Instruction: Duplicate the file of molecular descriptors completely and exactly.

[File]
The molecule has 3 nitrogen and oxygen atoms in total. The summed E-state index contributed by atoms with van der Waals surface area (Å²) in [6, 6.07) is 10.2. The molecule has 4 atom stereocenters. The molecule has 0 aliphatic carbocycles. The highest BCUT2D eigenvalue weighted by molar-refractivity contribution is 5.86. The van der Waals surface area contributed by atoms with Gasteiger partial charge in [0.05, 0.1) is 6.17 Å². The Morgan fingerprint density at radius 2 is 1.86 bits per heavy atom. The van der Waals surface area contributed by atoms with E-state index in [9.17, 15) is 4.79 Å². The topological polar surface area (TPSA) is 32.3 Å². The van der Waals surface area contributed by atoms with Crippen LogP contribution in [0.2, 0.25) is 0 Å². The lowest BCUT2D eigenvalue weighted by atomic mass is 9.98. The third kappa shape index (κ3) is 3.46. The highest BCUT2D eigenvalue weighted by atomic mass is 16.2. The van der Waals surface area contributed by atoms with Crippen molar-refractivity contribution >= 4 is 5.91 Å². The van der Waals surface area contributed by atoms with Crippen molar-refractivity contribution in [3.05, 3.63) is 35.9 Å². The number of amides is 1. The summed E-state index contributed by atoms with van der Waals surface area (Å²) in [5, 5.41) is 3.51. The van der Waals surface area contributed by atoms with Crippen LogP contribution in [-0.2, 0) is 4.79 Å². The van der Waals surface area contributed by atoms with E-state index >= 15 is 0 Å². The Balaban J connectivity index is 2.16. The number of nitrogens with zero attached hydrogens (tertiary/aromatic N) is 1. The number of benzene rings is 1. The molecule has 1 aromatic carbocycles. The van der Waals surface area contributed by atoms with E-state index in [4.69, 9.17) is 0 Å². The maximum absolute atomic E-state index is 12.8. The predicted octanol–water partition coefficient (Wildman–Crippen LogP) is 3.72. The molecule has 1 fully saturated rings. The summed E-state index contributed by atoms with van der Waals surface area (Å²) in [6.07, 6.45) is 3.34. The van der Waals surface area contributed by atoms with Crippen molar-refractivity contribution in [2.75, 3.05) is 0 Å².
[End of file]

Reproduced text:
The molecule has 3 nitrogen and oxygen atoms in total. The summed E-state index contributed by atoms with van der Waals surface area (Å²) in [6, 6.07) is 10.2. The molecule has 4 atom stereocenters. The molecule has 0 aliphatic carbocycles. The highest BCUT2D eigenvalue weighted by molar-refractivity contribution is 5.86. The van der Waals surface area contributed by atoms with Gasteiger partial charge in [0.05, 0.1) is 6.17 Å². The Morgan fingerprint density at radius 2 is 1.86 bits per heavy atom. The van der Waals surface area contributed by atoms with E-state index in [9.17, 15) is 4.79 Å². The topological polar surface area (TPSA) is 32.3 Å². The van der Waals surface area contributed by atoms with Crippen LogP contribution in [0.2, 0.25) is 0 Å². The lowest BCUT2D eigenvalue weighted by atomic mass is 9.98. The third kappa shape index (κ3) is 3.46. The highest BCUT2D eigenvalue weighted by atomic mass is 16.2. The van der Waals surface area contributed by atoms with Crippen molar-refractivity contribution >= 4 is 5.91 Å². The van der Waals surface area contributed by atoms with Crippen molar-refractivity contribution in [3.05, 3.63) is 35.9 Å². The number of amides is 1. The summed E-state index contributed by atoms with van der Waals surface area (Å²) in [5, 5.41) is 3.51. The van der Waals surface area contributed by atoms with Crippen LogP contribution in [-0.2, 0) is 4.79 Å². The van der Waals surface area contributed by atoms with E-state index >= 15 is 0 Å². The Balaban J connectivity index is 2.16. The number of nitrogens with zero attached hydrogens (tertiary/aromatic N) is 1. The number of benzene rings is 1. The molecule has 1 aromatic carbocycles. The van der Waals surface area contributed by atoms with E-state index in [4.69, 9.17) is 0 Å². The maximum absolute atomic E-state index is 12.8. The predicted octanol–water partition coefficient (Wildman–Crippen LogP) is 3.72. The molecule has 1 fully saturated rings. The summed E-state index contributed by atoms with van der Waals surface area (Å²) in [6.07, 6.45) is 3.34. The van der Waals surface area contributed by atoms with Crippen molar-refractivity contribution in [2.75, 3.05) is 0 Å².